4th of July is just another day around here…

…but that doesn’t mean we Americans don’t celebrate in style…multiple times!

On Wednesday (the 4th) Stephen and I met up with a few friends at the sauna.  We drank some beer, grilled brats, and swam in the lake – just like home, except about 30 degrees cooler!!

On Friday, our friends Tom and Pam hosted a cookout, with burgers and hot dogs and red white and blue.  I brought the garland I made (on Wednesday, and then forgot to take to the sauna) and strawberries dipped in whipped cream and blue sugar.

My red/white/blue garland, with stars and an American Flag on each end

On Saturday, our friends Stephen and Nina hosted a backyard grill out, complete with games!  We played Mölkky, which is a Finnish throwing game in which you throw a stick…at a bunch of sticks….

Actually, all kidding aside, it was a lot of fun – I call it a cross between billiards and bowling.  There are twelve numbered sticks, lined up kind of like in a pool triangle.  You throw a stick and knock the sticks down, and wherever they fall is where they get righted the next round.  You get points based on the number on the stick you knock down (if you only knock one down, e.g. the stick with the number 11 on it will garner you 11 points) or the number of sticks you knock down (if you knock down more than one stick, e.g. you knock down 3 sticks, you get 3 points, regardless of the numbers on the sticks).  You play to 50 (or whatever you want to play to), but you have to get that number exactly, or you get half your points deducted.

Several rounds in, the sticks will have scattered some…

I foresee some Christmas gifts back home in the future…

Hope everyone had a happy and fun 4th!

Categories: Finland | Tags: , , , , , , , , | 5 Comments

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5 thoughts on “4th of July is just another day around here…

  1. Rachel

    Hi, I live in New York and I’ve followed your blog for a few months. I found it when I was researching information about living in Finland. A friend of mine is moving there and I was wondering if you would be able to help me with some questions. What is the most affordable way for my friend and I to communicate? Is it by phone or text? Skype? I read the post about cough drops. Is there anything else I should recommend that he take with him?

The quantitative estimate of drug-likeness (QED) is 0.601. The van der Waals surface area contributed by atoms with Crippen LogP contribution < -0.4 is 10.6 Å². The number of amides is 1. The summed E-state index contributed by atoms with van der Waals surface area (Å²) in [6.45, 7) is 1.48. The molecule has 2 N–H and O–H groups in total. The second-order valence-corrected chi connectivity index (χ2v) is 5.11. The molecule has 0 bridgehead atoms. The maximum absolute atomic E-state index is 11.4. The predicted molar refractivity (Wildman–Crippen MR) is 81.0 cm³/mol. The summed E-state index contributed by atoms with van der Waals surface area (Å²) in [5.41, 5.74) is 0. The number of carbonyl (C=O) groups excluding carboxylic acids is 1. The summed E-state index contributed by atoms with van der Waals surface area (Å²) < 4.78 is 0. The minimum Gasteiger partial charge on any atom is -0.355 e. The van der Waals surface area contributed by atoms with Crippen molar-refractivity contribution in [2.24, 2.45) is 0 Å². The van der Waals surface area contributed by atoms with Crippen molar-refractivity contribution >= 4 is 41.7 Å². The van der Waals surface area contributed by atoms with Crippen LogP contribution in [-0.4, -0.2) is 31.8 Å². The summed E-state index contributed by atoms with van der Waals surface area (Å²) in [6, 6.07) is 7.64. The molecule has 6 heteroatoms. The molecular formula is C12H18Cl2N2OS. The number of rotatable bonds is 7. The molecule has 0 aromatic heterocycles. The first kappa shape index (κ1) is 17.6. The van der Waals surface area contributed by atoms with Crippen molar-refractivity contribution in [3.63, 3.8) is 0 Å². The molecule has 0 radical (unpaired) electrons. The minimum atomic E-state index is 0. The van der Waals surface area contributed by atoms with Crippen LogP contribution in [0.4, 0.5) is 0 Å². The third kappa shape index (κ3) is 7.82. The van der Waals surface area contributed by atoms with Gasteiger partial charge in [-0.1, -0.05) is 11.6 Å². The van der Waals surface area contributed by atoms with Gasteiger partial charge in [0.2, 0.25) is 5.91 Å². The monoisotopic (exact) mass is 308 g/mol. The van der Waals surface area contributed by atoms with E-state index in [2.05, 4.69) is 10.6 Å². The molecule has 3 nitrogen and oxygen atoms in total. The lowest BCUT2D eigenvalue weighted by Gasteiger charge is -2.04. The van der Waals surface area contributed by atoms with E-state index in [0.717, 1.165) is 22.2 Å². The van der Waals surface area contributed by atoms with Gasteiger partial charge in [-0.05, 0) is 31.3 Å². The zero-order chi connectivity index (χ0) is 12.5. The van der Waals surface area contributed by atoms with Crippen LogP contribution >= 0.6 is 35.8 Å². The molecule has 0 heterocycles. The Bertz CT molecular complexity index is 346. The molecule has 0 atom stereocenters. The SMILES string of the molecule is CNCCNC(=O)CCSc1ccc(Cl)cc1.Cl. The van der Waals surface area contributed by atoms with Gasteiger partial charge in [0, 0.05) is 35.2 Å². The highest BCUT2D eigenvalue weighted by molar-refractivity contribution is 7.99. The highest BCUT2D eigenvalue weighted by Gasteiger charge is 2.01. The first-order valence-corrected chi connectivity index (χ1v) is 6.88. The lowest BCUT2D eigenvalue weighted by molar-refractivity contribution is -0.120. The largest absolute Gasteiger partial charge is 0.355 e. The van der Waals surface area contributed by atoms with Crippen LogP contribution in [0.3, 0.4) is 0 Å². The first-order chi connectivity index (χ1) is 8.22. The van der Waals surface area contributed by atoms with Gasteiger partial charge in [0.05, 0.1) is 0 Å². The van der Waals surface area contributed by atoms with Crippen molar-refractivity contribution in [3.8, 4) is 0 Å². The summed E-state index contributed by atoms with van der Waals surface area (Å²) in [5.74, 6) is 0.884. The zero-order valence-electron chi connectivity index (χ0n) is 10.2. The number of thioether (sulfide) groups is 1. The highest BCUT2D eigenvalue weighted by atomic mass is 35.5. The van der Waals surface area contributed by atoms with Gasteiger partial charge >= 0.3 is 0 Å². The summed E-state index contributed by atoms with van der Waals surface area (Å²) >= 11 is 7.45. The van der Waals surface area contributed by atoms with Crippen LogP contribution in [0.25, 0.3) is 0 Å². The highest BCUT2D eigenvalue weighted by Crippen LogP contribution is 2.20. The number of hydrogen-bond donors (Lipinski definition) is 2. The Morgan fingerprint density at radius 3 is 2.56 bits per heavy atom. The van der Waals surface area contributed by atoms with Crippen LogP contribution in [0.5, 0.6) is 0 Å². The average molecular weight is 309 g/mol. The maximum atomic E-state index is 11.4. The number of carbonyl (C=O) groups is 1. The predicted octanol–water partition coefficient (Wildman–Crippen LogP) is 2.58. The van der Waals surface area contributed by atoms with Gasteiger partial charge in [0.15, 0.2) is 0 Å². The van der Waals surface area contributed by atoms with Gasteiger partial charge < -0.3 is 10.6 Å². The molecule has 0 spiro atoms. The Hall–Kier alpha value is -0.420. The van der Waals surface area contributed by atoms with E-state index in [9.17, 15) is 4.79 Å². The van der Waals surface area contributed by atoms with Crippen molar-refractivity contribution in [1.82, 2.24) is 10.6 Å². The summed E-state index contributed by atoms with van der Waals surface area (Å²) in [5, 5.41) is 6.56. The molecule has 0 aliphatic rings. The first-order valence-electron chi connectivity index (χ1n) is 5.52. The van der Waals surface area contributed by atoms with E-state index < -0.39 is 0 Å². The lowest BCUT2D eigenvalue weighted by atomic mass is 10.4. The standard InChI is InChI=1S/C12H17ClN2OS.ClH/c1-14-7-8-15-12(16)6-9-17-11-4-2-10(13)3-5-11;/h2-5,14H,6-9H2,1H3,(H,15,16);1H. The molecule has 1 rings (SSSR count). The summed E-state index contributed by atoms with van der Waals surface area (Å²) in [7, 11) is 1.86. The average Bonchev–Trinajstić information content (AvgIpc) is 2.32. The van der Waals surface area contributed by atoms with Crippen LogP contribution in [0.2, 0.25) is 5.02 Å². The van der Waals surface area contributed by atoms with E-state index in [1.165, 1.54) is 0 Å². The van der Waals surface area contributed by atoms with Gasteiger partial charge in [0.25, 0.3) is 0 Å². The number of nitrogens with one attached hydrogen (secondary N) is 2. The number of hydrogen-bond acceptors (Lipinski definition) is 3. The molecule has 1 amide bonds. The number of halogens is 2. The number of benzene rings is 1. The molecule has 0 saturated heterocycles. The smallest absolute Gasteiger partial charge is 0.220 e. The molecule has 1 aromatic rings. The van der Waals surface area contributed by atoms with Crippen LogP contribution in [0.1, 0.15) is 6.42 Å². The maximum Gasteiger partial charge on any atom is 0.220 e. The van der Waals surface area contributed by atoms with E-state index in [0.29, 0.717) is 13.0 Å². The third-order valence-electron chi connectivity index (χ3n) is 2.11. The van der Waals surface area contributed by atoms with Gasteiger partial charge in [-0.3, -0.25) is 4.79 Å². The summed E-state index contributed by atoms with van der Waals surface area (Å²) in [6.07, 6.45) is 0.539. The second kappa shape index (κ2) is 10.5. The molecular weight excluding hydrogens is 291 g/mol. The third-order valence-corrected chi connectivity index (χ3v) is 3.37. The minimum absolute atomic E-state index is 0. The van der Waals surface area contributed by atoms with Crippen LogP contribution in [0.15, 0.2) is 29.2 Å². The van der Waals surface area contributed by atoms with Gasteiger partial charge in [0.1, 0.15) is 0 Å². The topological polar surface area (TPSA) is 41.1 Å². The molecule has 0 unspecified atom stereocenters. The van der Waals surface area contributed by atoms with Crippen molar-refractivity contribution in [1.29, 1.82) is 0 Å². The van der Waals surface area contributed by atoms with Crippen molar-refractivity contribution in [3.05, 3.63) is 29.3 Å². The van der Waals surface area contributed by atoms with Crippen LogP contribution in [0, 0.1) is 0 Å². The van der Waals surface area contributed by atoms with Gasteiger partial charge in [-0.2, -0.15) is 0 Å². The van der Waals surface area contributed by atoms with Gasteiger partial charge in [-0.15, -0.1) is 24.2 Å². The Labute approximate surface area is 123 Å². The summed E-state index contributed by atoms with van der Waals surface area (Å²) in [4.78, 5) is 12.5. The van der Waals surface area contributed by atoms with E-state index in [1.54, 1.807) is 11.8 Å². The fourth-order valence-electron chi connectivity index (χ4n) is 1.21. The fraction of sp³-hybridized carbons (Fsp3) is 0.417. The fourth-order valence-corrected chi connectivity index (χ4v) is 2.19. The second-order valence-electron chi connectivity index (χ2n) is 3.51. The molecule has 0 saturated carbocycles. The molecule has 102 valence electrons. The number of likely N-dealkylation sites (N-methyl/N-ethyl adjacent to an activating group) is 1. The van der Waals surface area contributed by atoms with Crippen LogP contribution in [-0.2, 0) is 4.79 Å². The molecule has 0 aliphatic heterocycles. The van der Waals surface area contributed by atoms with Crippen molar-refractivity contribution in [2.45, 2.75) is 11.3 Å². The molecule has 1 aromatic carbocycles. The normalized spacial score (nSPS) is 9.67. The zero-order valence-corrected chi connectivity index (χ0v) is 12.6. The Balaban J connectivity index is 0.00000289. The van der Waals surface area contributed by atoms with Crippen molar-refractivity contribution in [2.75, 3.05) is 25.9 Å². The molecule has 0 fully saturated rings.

• Hi Rachel, thanks for reading! To answer you questions…

      Yes, skype is by far the cheapest way to keep in touch. We also use Google Chat, which is nice because you can actually call people’s cell phones – they don’t have to be online. You have to have a US number to attach to it, though, I think. We don’t call (or text) anyone via home/cell phone. Of course, email and FB are great, too.

      Let’s see…as far as what to bring, definitely OTC meds – cold meds, allergy meds, etc. They’re cheaper in the States, and a known entity. I won’t say they’re better, but at least you know what it is you’re taking and what it’s going to taste like!! One thing I wish I had known was that washcloths don’t really exist in Europe. Maybe I’m just a weirdo, but I use washcloths. The only place I could find them was the kid’s dept at Ikea. Go figure.

      Some people will say to bring certain foods, or toiletry items, but honestly, if it’s a long-term move, you’re not going to want to stock up a lifetime’s supply of deodorant. The things you get here aren’t exactly the same as what you’re used to, but if you divorce yourself from the idea of what something is *supposed* to taste like and just ask yourself if it’s good, it usually is. Except the deodorant/antiperspirants. They suck here. Or, at least, I think they suck.

      One thing a friend of mine did that was great, she went and bought a case of Kraft Mac & Cheese from Costco. She pulled out just the cheese packets and poured out the pasta – you can buy pasta anywhere, and the cheese packets take up almost no room. So now if I want mac&cheese “like home,” I just pull out a little cheese packet and go buy some pasta.

      If you haven’t checked it out already, go over to finlandforum.org. They have a lot of great info on what to bring, and what not to worry about. Lots of handy information!

      • anonymous

        Many (or some) of the over-the-counter meds are meant as a quick stop-gap measure. If you need it for a longer time, you should get a prescription from a doctor. E.g. some allergy medicine may cost around 10€/10 pills (OTC) but with a prescription you may be able to buy a 100 pill package for around 20-30€. I’m sure KELA and insurance is involved somehow, so I don’t know exactly how it works for foreigners.

  2. Your strawberries are gorgeous! I love the blue sugar!
    btw, I’ve tried several deodorants here, and have found that Rexona 24hr deodorant (roll-on, in the grey container) works well, if you happen to run out and need to find some locally!!

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